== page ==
Charities and police have warned that computer hackers are able to watch victims through their laptop webcams.
The practice - known as 'Ratting' (for 'Remote Administration Tool') - is a variation of standard virus or malware attacks which have affected computers for decades.
By coaxing users to install malicious software on their computers, hackers are able to access video feeds from any webcam without the user knowing that they're watching.
The phenomenon was detailed in an extensive investigation by Ars Technica earlier this year, and now BBC 5 Live has produced its own report, which includes calls by British police and charities for users to be more vigilant.
The BBC report quotes Rachel Hyndman, a 20-year-old student who says hackers may have watched her while she watched a DVD in the bath. She says her webcam was switched on without her knowledge while the computer was (presumably) safely placed away from the water.
Hyndman said in the report: "I was sitting in the bath, trying to relax, and suddenly someone potentially has access to me in this incredibly private moment and it's horrifying.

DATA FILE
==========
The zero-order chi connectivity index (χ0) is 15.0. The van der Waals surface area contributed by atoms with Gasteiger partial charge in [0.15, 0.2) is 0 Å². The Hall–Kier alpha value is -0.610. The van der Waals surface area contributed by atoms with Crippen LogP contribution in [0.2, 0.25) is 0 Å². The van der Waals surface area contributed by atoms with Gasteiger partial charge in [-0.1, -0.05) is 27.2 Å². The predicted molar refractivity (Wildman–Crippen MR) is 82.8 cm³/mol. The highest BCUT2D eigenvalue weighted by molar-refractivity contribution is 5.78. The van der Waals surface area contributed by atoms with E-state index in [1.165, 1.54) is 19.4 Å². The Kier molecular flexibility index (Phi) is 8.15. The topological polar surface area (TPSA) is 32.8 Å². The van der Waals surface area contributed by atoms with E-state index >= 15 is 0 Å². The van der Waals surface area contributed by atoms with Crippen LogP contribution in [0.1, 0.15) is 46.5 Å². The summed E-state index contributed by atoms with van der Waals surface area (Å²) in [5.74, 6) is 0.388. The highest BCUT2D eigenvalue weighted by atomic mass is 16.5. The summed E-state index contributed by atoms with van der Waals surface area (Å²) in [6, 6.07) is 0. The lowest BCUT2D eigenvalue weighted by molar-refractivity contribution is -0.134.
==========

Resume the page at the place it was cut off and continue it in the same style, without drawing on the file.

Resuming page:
"To have it happen to you without your consent is horribly violating."
The BBC report also detailed how access to compromised computers is bought and sold online - $1 for a woman's webcam, or a single cent for access to a man's machine - and also quotes a hacker who said he did it for a "laugh".
He told the BBC:
"The risk of getting caught, that someone would do something about you trolling people, isn't that much. It's just a bit of a laugh"
Chief executive of Childnet International Will Gardner said that while such attacks may not be "commonplace", they do happen - and that computer users should learn to take precautions. Those include installing anti-virus software and even covering up a webcam when not in use.
An Association of Chief Police Officers representative told the BBC that accessing webcams without permission is illegal, and would be prosecuted wherever possible.